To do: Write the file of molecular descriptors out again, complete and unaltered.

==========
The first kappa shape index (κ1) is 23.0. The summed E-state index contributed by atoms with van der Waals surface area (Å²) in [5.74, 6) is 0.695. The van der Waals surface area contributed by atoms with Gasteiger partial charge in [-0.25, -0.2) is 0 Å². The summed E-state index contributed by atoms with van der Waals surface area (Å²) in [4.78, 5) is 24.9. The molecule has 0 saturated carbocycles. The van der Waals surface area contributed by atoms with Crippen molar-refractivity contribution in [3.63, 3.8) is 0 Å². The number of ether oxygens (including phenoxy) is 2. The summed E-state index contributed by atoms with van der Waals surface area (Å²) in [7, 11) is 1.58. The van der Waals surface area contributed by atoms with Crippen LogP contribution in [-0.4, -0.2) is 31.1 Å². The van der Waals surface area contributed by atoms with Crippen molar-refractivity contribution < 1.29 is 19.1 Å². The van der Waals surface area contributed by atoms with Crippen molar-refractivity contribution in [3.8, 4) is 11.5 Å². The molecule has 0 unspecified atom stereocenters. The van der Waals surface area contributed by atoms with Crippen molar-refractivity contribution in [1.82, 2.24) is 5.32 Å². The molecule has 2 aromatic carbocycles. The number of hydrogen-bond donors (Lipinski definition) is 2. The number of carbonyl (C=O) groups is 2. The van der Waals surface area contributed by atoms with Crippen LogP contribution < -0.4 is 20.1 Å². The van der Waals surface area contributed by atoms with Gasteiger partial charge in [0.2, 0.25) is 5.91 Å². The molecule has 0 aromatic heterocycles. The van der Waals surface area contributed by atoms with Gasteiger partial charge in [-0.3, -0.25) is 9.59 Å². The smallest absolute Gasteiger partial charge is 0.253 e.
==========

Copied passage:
The first kappa shape index (κ1) is 23.0. The summed E-state index contributed by atoms with van der Waals surface area (Å²) in [5.74, 6) is 0.695. The van der Waals surface area contributed by atoms with Gasteiger partial charge in [-0.25, -0.2) is 0 Å². The summed E-state index contributed by atoms with van der Waals surface area (Å²) in [4.78, 5) is 24.9. The molecule has 0 saturated carbocycles. The van der Waals surface area contributed by atoms with Crippen molar-refractivity contribution in [3.63, 3.8) is 0 Å². The number of ether oxygens (including phenoxy) is 2. The summed E-state index contributed by atoms with van der Waals surface area (Å²) in [7, 11) is 1.58. The van der Waals surface area contributed by atoms with Crippen LogP contribution in [-0.4, -0.2) is 31.1 Å². The van der Waals surface area contributed by atoms with Crippen molar-refractivity contribution < 1.29 is 19.1 Å². The van der Waals surface area contributed by atoms with Crippen molar-refractivity contribution in [3.8, 4) is 11.5 Å². The molecule has 0 unspecified atom stereocenters. The van der Waals surface area contributed by atoms with Crippen molar-refractivity contribution in [1.82, 2.24) is 5.32 Å². The molecule has 2 aromatic carbocycles. The number of hydrogen-bond donors (Lipinski definition) is 2. The number of carbonyl (C=O) groups is 2. The van der Waals surface area contributed by atoms with Crippen LogP contribution < -0.4 is 20.1 Å². The van der Waals surface area contributed by atoms with Gasteiger partial charge in [0.2, 0.25) is 5.91 Å². The molecule has 0 aromatic heterocycles. The van der Waals surface area contributed by atoms with Gasteiger partial charge in [-0.3, -0.25) is 9.59 Å². The smallest absolute Gasteiger partial charge is 0.253 e.